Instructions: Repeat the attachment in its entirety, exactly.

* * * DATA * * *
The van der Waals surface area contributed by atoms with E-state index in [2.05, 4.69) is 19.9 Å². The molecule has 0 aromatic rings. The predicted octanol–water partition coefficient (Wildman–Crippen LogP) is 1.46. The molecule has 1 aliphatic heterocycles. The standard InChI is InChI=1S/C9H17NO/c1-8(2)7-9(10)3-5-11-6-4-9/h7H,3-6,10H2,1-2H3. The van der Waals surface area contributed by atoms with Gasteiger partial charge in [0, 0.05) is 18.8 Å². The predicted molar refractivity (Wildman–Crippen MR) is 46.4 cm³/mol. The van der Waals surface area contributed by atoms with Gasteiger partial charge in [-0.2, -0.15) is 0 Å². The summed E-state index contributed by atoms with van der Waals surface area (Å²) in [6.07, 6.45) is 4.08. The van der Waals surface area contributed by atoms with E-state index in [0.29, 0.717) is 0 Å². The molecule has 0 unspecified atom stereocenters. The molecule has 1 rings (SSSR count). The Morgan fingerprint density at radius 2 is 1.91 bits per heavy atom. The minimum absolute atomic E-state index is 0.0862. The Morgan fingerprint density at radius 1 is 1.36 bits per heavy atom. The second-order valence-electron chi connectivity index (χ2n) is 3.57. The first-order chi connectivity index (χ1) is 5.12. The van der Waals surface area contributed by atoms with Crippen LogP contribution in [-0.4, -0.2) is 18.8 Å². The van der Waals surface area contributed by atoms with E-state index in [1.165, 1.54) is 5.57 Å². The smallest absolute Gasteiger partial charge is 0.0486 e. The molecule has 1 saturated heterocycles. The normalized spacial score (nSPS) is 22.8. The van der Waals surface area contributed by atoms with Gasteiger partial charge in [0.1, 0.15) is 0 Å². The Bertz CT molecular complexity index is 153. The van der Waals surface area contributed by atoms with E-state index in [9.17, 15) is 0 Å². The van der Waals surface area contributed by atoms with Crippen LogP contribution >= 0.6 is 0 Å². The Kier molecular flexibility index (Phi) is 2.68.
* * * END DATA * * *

The van der Waals surface area contributed by atoms with E-state index in [2.05, 4.69) is 19.9 Å². The molecule has 0 aromatic rings. The predicted octanol–water partition coefficient (Wildman–Crippen LogP) is 1.46. The molecule has 1 aliphatic heterocycles. The standard InChI is InChI=1S/C9H17NO/c1-8(2)7-9(10)3-5-11-6-4-9/h7H,3-6,10H2,1-2H3. The van der Waals surface area contributed by atoms with Gasteiger partial charge in [0, 0.05) is 18.8 Å². The predicted molar refractivity (Wildman–Crippen MR) is 46.4 cm³/mol. The van der Waals surface area contributed by atoms with Gasteiger partial charge in [-0.2, -0.15) is 0 Å². The summed E-state index contributed by atoms with van der Waals surface area (Å²) in [6.07, 6.45) is 4.08. The van der Waals surface area contributed by atoms with E-state index in [0.29, 0.717) is 0 Å². The molecule has 0 unspecified atom stereocenters. The molecule has 1 rings (SSSR count). The Morgan fingerprint density at radius 2 is 1.91 bits per heavy atom. The minimum absolute atomic E-state index is 0.0862. The Morgan fingerprint density at radius 1 is 1.36 bits per heavy atom. The second-order valence-electron chi connectivity index (χ2n) is 3.57. The first-order chi connectivity index (χ1) is 5.12. The van der Waals surface area contributed by atoms with Crippen LogP contribution in [-0.4, -0.2) is 18.8 Å². The van der Waals surface area contributed by atoms with E-state index in [1.165, 1.54) is 5.57 Å². The smallest absolute Gasteiger partial charge is 0.0486 e. The molecule has 1 saturated heterocycles. The normalized spacial score (nSPS) is 22.8. The van der Waals surface area contributed by atoms with Gasteiger partial charge in [0.1, 0.15) is 0 Å². The Bertz CT molecular complexity index is 153. The van der Waals surface area contributed by atoms with E-state index in [9.17, 15) is 0 Å². The van der Waals surface area contributed by atoms with Crippen LogP contribution >= 0.6 is 0 Å². The Kier molecular flexibility index (Phi) is 2.68.